case of it. so they were going around with -- he was going around with the doctor around new england but then they discovered that tuberculosis and syphilis was spread with that so they made that illegal. this procedure was stopped and said this is illegal but it's interesting that it was still illegal at the time that we are looking at robin's notice and he was enslaved by a doctor who knew about this and we wanted to make sure that his slaves didn't get small pox. i found that interesting. it's not until the revolutionary war period when they're allowing people obviously because men in all close quarters and they are going to catch it from each other and they start add lowing this type of we call it a vaccination. ran away 1794 april 30th and
11:49 am
this was posted in new york journal and patriotic and negro girl named jude. she's about 19 year's old. short, good-looking. speaks good english. talks much and is very observant. was brought up in huntington, long island. two low-life white scandals dressed like gentlemen were caught in bed on the morning previous going off. the reason of her deserting is threatened to be whipped for this alarming fault without executing the threat or being enticed away by those fellows, she was reprimanded in an iron
11:50 am
collar to shame her and deter her without stripes of being guilty of such acts in future. letting into the house at midnight, thieves, robbers, masters would be considered alarming by every good citizen. whoever will conduct to printing office new york shall be paid five dollars and all reasonable expenses. masters and others are not to conceal or take her off. it is intend that had she has her freedom at a certain age. that's a whole story here about what happened. what i found incredibly interesting that he's willing to pay $3 each for the names of the men that he found in bed with her and only $5 for her. so $9 he's pay forking the names of those people but we have
11:51 am
found and the chances of her actually not being discovered are very slim with a thick iron collar that would be almost impossible to take off her neck. he blames her. did they come in and demand and rape her? so it's just another whole story as i said each notice is a story to itself and for me, my assumption is that for most people in this book, this is the only thing we have about their lives. so they're so important. for sale notices, actually paint a whole different picture. we collected 4 and 600 for sale notices and they obviously when you want to sell something, you're going to say all these really wonderful things about an object and they did the same with people. this one is from the 1814.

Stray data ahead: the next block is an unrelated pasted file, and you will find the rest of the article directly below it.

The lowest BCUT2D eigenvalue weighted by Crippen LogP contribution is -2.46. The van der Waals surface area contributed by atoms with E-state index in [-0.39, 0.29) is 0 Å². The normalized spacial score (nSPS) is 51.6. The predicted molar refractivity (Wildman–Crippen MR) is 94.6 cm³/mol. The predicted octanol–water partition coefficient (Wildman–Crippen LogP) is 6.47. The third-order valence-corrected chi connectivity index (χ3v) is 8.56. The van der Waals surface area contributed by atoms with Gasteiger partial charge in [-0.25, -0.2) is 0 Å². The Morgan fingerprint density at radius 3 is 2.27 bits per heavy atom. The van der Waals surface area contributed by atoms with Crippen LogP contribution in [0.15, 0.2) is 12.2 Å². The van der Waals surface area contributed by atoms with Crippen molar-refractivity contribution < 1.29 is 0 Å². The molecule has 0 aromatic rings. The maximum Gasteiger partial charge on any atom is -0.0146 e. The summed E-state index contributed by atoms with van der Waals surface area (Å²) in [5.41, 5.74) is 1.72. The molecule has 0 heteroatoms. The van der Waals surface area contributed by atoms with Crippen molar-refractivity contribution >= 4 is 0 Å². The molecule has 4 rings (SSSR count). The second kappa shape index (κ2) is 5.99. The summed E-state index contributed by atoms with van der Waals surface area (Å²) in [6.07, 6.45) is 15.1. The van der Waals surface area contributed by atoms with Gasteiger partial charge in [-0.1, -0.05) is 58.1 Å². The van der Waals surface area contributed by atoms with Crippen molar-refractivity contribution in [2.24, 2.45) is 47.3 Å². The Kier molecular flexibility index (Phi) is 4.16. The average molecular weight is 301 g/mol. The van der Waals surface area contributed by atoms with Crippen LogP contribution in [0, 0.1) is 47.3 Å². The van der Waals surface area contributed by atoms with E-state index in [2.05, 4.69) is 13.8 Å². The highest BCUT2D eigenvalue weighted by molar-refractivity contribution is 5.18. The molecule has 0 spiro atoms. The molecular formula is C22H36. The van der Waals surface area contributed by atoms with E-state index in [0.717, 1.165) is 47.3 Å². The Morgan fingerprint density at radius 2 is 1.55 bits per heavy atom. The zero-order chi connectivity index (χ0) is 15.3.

11:52 am
i wish to dispose of female negro slave, she's about 27 year's old. she understands and capable of performing every kind of house work well. her faults are living in country where there were very few black people with whom she can associate and occasion by indulgence and resided 15 years of my family. i will sell her for a reasonable price but would prefer exchanging her for a female 12 or 14 year's of age as i think a young one would be more content to live where there are no black people in the neighborhood. erenezer foote. we read this and this wasn't very long ago. notices goes, i
11:53 am
think 1831. i think it was sometime in the 1930's the wpa went around and they actually took oral interviews. it was a very slow manual ammunition and i think it was july, law was passed which says that anyone who has -- any woman that gives birth to a baby that's enslaved, 25 years if she's a girl, 28 years the
11:54 am
masters, 28 years to serve if the baby is a male and the laws kept changing, but at that time if you kept that child, you were entitled to 3.50 from the state of new york for the upkeep of that child but many people what they would do is they would take the baby, you would have to register the birth of that child with the town clerk and go to the master and give up the child and then either the master would give the child right back to you or the master would find someone else to take the baby and they would be paid the 3.50. by 1802 the law had changed so it was $2 a month and then only until the child was 4 year's old and by 1804 they changed it where they eliminated because new york state was going broke.
11:55 am
they couldn't afford to pay. by 1817, they changed the law so that everyone male or female that was born would have to serve 21 years to their parents, enslaver. july 4th when all the people that were called slaves, one of the points of writing this book, again, was to bring out the information about each person to learn about life because it's a part that excluded in the history books. when we are looking at 18th and 19th century, one of my missions because i was a teacher and i
11:56 am
was a professor as well. a professor in education and social studies education is to enlighten young children that this is part of our history. see where we came from and the legacy of slavery is exactly where we are right now. you have to look back. >> c-span is in high park, new york learning about the scene. up next we found out more about the hudson valley inhabitants and native new yorkers. >> i feel that it's hard to understand any american history without understanding the native part of it because i believe that the natives influenced every aspect of our lives anywhere in america and why america is to different than any other country is because of the native people.


info Stream Only

Uploaded by TV Archive on